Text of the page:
Except for the eyes. Always the eyes.

It's clumsy and the dialogue scenes average about ten seconds each while the POV stalking sequences can stretch as long as two or three minutes, sometimes never even showing a single human being. 

The score attempts to up the atmosphere by working overtime, but there only seems to be about one musical cue that composer Brian May (no relation to Queen, although for one brief second my weary heart worried that it might be him) repeats ad nauseum.

Helen (and try as they might, the filmmakers can not hide the fact that she is the perpetrator) always kills her victims with a shard of glass but never plans ahead, so she ends up breaking a new pane for every kill. It's a miracle there was any glass left in the theater at all by the time she was done with the place.

It's a metaphor for my shattered soul, having watched this movie all the way through.

In fact, the entire film is quite startlingly bad, at times feeling like a random collection of outtakes from the cutting room floor of some other, better horror film. One memorable moment involves the killer's hand in close-up slashing down and to the left while cutting to a wide shot of the glass shard swinging down and to the right. But at 79 minutes, it's over in a flash and some of the more unique elements provide the film some historical interest for masochists like me. 

First off, it's rare for every single speaking character save the killer to have shuffled off the mortal coil by the last reel, as it does here (Except, of course, for Sue (Adele Lewin), the assistant stage hand who vanishes halfway through the film with no explanation). It is also exceedingly rare for a film to have no Final Girl (even counting those who die in the last scene), as this one adamantly does not.

It perhaps shouldn't earn the distinct honor of being so aberrant from the form, but the fact remains that it was brave enough to play with what was already a hoary trope of the genre (Final Girls can be seen all the way back in 1974 with Texas Chainsaw and Black Christmas). The film that contains this impish experimentation is not a particularly memorable one, but it has enough sleaze and mindless killing to satisfy the slasher connoisseur.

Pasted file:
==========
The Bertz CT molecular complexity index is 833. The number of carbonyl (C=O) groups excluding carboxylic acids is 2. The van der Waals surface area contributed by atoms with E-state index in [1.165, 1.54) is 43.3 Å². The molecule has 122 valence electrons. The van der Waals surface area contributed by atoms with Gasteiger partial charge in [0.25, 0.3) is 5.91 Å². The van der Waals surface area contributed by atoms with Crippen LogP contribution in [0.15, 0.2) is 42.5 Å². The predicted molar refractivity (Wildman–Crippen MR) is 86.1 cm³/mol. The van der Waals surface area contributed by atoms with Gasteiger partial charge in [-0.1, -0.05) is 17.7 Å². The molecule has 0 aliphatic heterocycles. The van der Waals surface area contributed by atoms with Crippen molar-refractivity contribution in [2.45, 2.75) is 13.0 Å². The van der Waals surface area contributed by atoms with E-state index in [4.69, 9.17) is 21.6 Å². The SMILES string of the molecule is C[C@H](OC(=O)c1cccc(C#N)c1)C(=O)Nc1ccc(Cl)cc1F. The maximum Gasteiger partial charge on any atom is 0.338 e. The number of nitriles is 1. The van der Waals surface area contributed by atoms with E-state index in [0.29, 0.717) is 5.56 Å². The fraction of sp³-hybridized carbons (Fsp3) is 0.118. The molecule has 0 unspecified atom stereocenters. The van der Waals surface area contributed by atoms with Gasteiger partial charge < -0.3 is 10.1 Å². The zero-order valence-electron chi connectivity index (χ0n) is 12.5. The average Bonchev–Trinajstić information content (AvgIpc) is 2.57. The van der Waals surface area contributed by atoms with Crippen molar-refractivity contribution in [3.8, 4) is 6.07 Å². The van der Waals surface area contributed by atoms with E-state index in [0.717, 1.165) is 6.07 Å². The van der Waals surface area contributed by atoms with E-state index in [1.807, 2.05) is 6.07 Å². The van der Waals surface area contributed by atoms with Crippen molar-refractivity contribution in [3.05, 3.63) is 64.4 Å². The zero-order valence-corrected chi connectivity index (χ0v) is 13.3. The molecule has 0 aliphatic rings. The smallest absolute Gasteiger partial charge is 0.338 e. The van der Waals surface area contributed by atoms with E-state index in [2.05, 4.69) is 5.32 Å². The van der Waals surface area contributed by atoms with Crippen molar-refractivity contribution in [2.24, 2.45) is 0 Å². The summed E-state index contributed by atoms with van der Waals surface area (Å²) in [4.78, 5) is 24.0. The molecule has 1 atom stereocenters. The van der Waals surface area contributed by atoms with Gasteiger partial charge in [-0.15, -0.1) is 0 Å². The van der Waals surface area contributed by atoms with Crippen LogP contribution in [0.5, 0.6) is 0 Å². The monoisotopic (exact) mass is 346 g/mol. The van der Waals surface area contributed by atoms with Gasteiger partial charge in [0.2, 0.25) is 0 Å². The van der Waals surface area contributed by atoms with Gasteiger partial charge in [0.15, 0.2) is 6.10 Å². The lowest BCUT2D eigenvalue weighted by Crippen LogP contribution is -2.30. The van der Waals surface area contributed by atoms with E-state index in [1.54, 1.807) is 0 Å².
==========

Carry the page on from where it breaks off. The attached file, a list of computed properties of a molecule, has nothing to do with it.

Killer: Helen Selleck (Jenny Nuemann)
Final Girl: For the first time in all my years of doing this, there is nobody that even comes close to being a Final Girl. I'm just as astonished as you.
Best Kill: They're all pretty much the same, but I am partial to the one where Jenny slices a random girl's boob, causing her to cup it erotically. Slashers. Gotta love 'em.
Sign of the Times: Helen and Terry chill out in front of a Midnight Oil poster.
Scariest Moment: The nightmare that leads us from the flashback to modern day is a cluttered and stressful explosion of avant garde noises and pictures.
Weirdest Moment: Helen explodes into peals of weeping laughter during an acting exercise.
Champion Dialogue: "You are an actress's big brown freckle."
Body Count: 11; 10 by Helen's never-ending supply of glass shards, and one in a car wreck that she inadvertently caused.
  1. Helen's Mom has her throat gouged on a windshield.
  2. A man has broken glass thrust into his neck.
  3. A woman is slashed to death with broken glass.
  4. A man is slashed to death with broken glass.
  5. A woman is stabbed to death with a shard of glass.
  6. A man is stabbed in the neck with a shard of glass.
  7. A man is slashed to death with broken glass.
  8. A woman is slashed to death with broken glass.
  9. George is stabbed in the back with a shard of glass.
  10. A woman falls to her death.
  11. A man is stabbed in the neck with broken glass. 

TL;DR: Nightmares is not a great slasher nor a good one, but it plays with the genre enough to be of minimal interest.
Rating: 3/10
Word Count: 1427